“I remember being told off for talking to the farrier because it was inappropriate.
“Then one of Princess Anne’s friends, some sort of landed gentry, came down and I got told off for talking to him too.
“You’re above the farrier but you’re below him, you really had to know your position in society and I think it was during that time I became so much more passionate about being Australian.”
If among the public Libby has a reputation for opinion, among her friends she has a reputation for falling off horses.
They call her Autumn Leaves (which always fall) and the first horse she bought pulled a finger off.
“I sold that one,” Libby says.
“Eighteen months ago I broke my leg in another stupid accident — I’ve always been very accident prone — that horse I also gave away.”
Libby isn’t one to give up and is still an avid eventer. She’s also never left her love of writing and has the first chapters of a new book written.
“Of course it will never be printed but it’s fun,” Libby says.
“That’s how much I like to write. It’s on dating for the over 50s and it’s called Dumped.
“It’s basically about online dating which is just such wonderful fodder for comedic writing — I even went out with a bloke called Hatchlove, how fantastic is that?
“At dinner he said, you’re so gorgeous you’re the sort of person anyone could fall in love with.
“I never heard from him again.”
Libby says she was often reminded at the ABC that she didn’t need a microphone and she’s finally agreed, joining the world of print.
"I think I’ve divided audiences a bit ... but I like to think I’m tough but fair and tenacious and some people probably found that a bit hard going."
And one of the perks at the Ensign, Libby says, is getting her own office.
It’s already filled with reminders of family; paintings, heirlooms and, of course, pictures of horses.
But it’s also filled with laughter and a tremendous sense of spirit and energy which nothing can sap.
Not even a different way of producing the news.
“I’m struggling,” Libby says.
“It’s day three and I was the master of being succinct and slashing and burning other people’s scripts at the ABC.
“So the first article I wrote was half as long as it should have been.”
The second article, on more familiar territory with the coming grape season, seems to be going better.
“It’s much easier for me to get carried away with the farming stuff,” Libby says.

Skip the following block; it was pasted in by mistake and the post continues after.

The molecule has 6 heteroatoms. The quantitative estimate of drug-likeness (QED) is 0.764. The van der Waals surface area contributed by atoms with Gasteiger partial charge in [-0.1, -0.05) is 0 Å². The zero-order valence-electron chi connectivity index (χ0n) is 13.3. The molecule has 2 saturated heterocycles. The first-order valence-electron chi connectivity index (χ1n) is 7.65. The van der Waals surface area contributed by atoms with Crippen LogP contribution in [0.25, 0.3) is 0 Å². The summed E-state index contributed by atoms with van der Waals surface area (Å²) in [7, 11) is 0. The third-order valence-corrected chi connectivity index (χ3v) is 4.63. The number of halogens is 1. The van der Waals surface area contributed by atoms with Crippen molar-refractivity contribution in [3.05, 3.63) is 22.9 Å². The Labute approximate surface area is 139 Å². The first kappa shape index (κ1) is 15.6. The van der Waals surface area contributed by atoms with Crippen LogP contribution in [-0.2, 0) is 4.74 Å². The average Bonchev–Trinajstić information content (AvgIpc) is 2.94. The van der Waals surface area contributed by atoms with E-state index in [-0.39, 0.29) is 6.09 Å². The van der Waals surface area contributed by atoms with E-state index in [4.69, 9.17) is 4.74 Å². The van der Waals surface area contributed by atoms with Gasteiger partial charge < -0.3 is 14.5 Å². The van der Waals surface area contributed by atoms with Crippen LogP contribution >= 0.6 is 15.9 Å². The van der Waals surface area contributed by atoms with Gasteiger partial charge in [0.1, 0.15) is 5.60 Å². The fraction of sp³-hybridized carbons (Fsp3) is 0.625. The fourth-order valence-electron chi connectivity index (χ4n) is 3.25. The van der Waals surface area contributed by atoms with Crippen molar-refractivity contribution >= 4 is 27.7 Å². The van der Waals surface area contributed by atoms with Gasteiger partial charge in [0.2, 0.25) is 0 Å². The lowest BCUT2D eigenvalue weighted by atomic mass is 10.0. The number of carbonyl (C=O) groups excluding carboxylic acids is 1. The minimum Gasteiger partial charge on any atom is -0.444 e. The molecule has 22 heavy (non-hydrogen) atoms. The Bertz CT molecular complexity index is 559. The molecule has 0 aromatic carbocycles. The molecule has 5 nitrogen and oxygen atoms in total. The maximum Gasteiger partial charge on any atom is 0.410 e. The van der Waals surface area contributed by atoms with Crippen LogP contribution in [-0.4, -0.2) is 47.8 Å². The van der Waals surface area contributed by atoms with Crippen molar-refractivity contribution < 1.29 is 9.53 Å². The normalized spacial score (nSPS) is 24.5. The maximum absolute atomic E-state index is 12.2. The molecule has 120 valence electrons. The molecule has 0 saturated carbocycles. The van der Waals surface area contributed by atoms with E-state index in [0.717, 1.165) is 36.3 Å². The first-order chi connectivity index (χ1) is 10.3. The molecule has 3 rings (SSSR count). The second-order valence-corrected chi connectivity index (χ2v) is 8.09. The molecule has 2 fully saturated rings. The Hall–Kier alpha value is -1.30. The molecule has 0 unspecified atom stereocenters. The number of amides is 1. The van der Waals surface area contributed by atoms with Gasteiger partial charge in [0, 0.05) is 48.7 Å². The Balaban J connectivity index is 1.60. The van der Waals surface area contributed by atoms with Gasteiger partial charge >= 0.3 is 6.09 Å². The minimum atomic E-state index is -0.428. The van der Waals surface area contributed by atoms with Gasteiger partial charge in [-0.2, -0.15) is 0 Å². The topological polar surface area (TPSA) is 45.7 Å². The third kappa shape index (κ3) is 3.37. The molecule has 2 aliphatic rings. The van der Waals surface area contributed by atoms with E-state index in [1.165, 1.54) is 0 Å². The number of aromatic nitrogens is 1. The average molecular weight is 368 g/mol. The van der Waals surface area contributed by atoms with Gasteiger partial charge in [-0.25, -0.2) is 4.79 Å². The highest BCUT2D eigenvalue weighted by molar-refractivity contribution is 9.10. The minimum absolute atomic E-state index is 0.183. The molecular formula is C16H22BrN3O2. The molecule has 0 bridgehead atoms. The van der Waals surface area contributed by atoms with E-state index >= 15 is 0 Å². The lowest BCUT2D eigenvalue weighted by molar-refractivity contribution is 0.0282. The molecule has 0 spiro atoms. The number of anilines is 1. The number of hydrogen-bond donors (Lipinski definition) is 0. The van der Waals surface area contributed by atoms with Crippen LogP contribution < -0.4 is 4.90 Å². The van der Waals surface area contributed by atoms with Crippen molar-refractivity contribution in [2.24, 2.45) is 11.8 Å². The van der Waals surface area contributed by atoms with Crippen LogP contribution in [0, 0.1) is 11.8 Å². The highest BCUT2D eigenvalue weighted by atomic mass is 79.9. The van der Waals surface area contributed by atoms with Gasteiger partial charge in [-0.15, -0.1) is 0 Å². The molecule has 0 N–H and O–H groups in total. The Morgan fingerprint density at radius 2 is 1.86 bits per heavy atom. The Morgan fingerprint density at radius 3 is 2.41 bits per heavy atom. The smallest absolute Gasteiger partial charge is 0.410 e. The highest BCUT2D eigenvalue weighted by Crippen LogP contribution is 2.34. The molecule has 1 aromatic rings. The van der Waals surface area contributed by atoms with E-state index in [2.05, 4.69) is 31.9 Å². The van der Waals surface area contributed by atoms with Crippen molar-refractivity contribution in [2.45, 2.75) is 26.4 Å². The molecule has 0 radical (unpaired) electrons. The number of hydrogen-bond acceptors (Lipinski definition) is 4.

“Half the readers probably won’t understand what I’m going on about but I’m having a good time.”
But of course reporting isn’t always about the good times.
Libby says the times that stay with you are some of the tragic events.
“Forever I can’t talk about Martin Bryant at Port Arthur without getting very distressed,” she says.
“I was reporting and logging all the tapes as they came in.
“And of course Black Saturday was probably my proudest time.
“My executive producer and I hit the road which is the best way — you don’t sit in the office wondering.
“We broadcast for a week and after the first Country Hour the metros took our show which they hadn’t done for years and gave us an extra hour — I’m very proud of what we did there.”
Libby’s kids, Henry and Isabella, have flown the coop with a nudge and it was time for change.
“I’m one of those journalists old enough to bemoan the drop in standards,” she says.
“On radio and in the rural department experience was very highly valued and after doing Country Hour for a decade one of the most enjoyable parts of that job, and what I hope to continue here, is mentoring young reporters.
“I call a spade a spade and actually give feedback, which I think is lacking.
“Especially with everything being so disposable and so fast now the feedback gets lost in the process.”
But Libby has never been one to shy away from voicing opinion.
“I think I’ve divided audiences a bit,” she says.
“But I like to think I’m tough but fair and tenacious and some people probably found that hard going.”
Libby will bring her experience with online media to the country and and her own sense of flair and style to the newspaper.
“Absolutely, they wouldn’t have employed me if they didn’t want me to put my stamp on it,” she says.
“But it’s going to be difficult to resist doing articles on farming and I’ll have to limit myself to one a week, not to mention stories on horses.”
But it’s that spirit, that vivacity and tenacity, that no amount of money can buy.
Priceless, you might say.